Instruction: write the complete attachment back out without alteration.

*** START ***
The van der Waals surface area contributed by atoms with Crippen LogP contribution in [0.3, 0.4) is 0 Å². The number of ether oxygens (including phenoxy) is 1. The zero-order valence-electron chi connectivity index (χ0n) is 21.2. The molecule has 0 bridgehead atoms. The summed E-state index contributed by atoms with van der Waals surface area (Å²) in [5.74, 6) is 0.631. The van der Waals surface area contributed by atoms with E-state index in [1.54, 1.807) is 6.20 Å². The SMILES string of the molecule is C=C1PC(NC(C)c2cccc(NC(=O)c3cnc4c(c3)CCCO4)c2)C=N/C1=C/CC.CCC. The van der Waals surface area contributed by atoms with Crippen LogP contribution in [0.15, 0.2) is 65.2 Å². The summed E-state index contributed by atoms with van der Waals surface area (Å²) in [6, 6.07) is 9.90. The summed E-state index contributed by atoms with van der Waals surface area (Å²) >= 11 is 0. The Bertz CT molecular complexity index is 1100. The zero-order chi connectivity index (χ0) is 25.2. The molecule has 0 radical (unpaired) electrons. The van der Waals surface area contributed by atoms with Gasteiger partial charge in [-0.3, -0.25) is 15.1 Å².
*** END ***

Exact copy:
The van der Waals surface area contributed by atoms with Crippen LogP contribution in [0.3, 0.4) is 0 Å². The number of ether oxygens (including phenoxy) is 1. The zero-order valence-electron chi connectivity index (χ0n) is 21.2. The molecule has 0 bridgehead atoms. The summed E-state index contributed by atoms with van der Waals surface area (Å²) in [5.74, 6) is 0.631. The van der Waals surface area contributed by atoms with E-state index in [1.54, 1.807) is 6.20 Å². The SMILES string of the molecule is C=C1PC(NC(C)c2cccc(NC(=O)c3cnc4c(c3)CCCO4)c2)C=N/C1=C/CC.CCC. The van der Waals surface area contributed by atoms with Crippen LogP contribution in [0.15, 0.2) is 65.2 Å². The summed E-state index contributed by atoms with van der Waals surface area (Å²) in [6, 6.07) is 9.90. The summed E-state index contributed by atoms with van der Waals surface area (Å²) >= 11 is 0. The Bertz CT molecular complexity index is 1100. The zero-order chi connectivity index (χ0) is 25.2. The molecule has 0 radical (unpaired) electrons. The van der Waals surface area contributed by atoms with Gasteiger partial charge in [-0.3, -0.25) is 15.1 Å².